The Swann

Dr. Ganz has died at 90.

William Ganz, Catheter Inventor, Dies at 90

Published: November 13, 2009

Dr. William Ganz, a cardiologist and medical inventor who helped develop a revolutionary catheter to measure blood flow and heart functions, died Tuesday in Los Angeles. He was 90. … 200911140159.jpg

The catheter, which is used more than one million times a year in the United States, is known as the Swan-Ganz because Dr. Ganz created it with Dr. Jeremy Swan at Cedars-Sinai Medical Center. It is inserted through a vein in the neck, shoulder or groin and fed into the right side of the heart. A balloon at the device’s tip allows it to be carried along by blood flow.

I was fortunate enough to get a chance to ‘float a Swan’ a few times as a resident, and never since. Are they still used?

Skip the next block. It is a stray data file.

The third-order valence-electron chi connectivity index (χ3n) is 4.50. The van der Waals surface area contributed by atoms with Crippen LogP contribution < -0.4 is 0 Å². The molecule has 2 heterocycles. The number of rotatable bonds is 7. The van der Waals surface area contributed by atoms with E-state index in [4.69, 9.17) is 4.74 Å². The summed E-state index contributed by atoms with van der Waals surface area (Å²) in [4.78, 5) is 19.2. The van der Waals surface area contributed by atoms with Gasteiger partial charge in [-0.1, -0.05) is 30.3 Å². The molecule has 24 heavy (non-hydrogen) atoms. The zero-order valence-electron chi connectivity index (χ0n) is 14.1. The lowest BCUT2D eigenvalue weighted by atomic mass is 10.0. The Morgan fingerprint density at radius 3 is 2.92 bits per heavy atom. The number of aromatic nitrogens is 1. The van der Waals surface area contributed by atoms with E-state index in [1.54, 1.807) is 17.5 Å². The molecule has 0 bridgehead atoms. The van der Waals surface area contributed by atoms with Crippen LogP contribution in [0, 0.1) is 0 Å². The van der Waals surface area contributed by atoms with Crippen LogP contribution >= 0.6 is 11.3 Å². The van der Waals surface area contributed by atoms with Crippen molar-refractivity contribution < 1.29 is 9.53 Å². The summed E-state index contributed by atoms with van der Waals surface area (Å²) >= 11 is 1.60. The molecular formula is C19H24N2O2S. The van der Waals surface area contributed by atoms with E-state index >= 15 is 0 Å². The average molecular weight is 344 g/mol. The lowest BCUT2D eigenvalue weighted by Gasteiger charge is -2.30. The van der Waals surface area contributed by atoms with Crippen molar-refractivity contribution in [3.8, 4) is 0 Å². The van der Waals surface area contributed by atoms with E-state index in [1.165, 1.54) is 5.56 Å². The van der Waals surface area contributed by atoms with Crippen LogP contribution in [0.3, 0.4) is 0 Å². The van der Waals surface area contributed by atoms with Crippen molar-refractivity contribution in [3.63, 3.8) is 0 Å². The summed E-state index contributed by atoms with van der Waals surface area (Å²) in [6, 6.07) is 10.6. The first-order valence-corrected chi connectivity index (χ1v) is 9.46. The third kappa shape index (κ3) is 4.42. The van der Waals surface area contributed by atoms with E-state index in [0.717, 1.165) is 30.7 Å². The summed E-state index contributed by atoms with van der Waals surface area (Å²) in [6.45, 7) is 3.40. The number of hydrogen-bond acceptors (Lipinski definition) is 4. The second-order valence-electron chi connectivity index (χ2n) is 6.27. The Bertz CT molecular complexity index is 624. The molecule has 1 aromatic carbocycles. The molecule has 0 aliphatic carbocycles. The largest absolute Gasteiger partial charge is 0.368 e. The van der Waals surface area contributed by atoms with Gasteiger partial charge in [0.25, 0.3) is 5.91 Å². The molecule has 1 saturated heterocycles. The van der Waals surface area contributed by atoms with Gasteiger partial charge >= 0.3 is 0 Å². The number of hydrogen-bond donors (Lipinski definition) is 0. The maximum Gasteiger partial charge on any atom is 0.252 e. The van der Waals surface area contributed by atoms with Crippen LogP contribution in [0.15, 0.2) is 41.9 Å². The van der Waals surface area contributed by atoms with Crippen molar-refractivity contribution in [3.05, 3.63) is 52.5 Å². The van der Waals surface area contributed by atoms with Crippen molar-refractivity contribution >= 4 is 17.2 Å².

I recall doing a lot of longhand math after a Swan, and a terrific amount of information could be discerned…and then it was kind of a big pain to decide when it was no longer needed.

Thanks, Dr. Ganz, and, are they still in frequent ICU use?

How to remember where you’ve parked

Well, how I remember.

I’ve been fortunate enough to travel in and out of DFW several times recently.  I fly American most of the time, because I like to see just how small a seat I can get into, and guessing which terminal I’ll return to is unpredictable, which is what every traveler wants at the end of a journey.  Win win.

I’ve taken to snapping a photo of the nearest parking lot ID post.  To their credit, no “Itchy vs Scratchy” lots at DFW, and terminal D is well marked indeed:

007 You’re about to say ‘how can you forget where you parked’, and congratulations on your superior memory.  Me?  I have a picture to remind me.